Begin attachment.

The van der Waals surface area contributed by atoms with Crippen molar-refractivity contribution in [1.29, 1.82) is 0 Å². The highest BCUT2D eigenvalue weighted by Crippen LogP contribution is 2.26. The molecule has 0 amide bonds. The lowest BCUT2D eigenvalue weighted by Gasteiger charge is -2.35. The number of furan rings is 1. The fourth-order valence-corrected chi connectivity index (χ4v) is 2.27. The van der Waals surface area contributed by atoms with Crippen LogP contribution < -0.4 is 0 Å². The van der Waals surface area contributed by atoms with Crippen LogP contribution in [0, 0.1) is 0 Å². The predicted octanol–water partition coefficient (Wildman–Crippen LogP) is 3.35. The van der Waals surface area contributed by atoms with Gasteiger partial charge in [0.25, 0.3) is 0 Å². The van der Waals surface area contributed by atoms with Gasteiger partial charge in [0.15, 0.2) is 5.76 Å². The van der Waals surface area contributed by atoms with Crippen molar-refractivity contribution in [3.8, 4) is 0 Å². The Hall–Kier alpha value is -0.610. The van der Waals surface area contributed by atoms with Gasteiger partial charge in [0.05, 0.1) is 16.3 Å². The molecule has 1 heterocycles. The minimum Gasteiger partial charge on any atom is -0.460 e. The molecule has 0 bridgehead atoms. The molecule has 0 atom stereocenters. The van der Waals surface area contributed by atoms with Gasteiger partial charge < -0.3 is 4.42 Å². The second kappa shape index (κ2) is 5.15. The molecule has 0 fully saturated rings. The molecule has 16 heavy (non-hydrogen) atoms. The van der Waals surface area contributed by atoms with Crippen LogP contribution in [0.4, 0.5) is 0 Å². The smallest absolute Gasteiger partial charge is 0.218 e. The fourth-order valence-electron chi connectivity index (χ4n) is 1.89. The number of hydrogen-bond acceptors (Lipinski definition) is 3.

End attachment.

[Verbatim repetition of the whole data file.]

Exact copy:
The van der Waals surface area contributed by atoms with Crippen molar-refractivity contribution in [1.29, 1.82) is 0 Å². The highest BCUT2D eigenvalue weighted by Crippen LogP contribution is 2.26. The molecule has 0 amide bonds. The lowest BCUT2D eigenvalue weighted by Gasteiger charge is -2.35. The number of furan rings is 1. The fourth-order valence-corrected chi connectivity index (χ4v) is 2.27. The van der Waals surface area contributed by atoms with Crippen LogP contribution < -0.4 is 0 Å². The van der Waals surface area contributed by atoms with Crippen LogP contribution in [0, 0.1) is 0 Å². The predicted octanol–water partition coefficient (Wildman–Crippen LogP) is 3.35. The van der Waals surface area contributed by atoms with Gasteiger partial charge in [0.25, 0.3) is 0 Å². The van der Waals surface area contributed by atoms with Gasteiger partial charge in [0.15, 0.2) is 5.76 Å². The van der Waals surface area contributed by atoms with Crippen molar-refractivity contribution in [3.8, 4) is 0 Å². The Hall–Kier alpha value is -0.610. The van der Waals surface area contributed by atoms with Gasteiger partial charge in [0.05, 0.1) is 16.3 Å². The molecule has 1 heterocycles. The minimum Gasteiger partial charge on any atom is -0.460 e. The molecule has 0 bridgehead atoms. The molecule has 0 atom stereocenters. The van der Waals surface area contributed by atoms with Gasteiger partial charge < -0.3 is 4.42 Å². The second kappa shape index (κ2) is 5.15. The molecule has 0 fully saturated rings. The molecule has 16 heavy (non-hydrogen) atoms. The van der Waals surface area contributed by atoms with Crippen LogP contribution in [0.4, 0.5) is 0 Å². The smallest absolute Gasteiger partial charge is 0.218 e. The fourth-order valence-electron chi connectivity index (χ4n) is 1.89. The number of hydrogen-bond acceptors (Lipinski definition) is 3.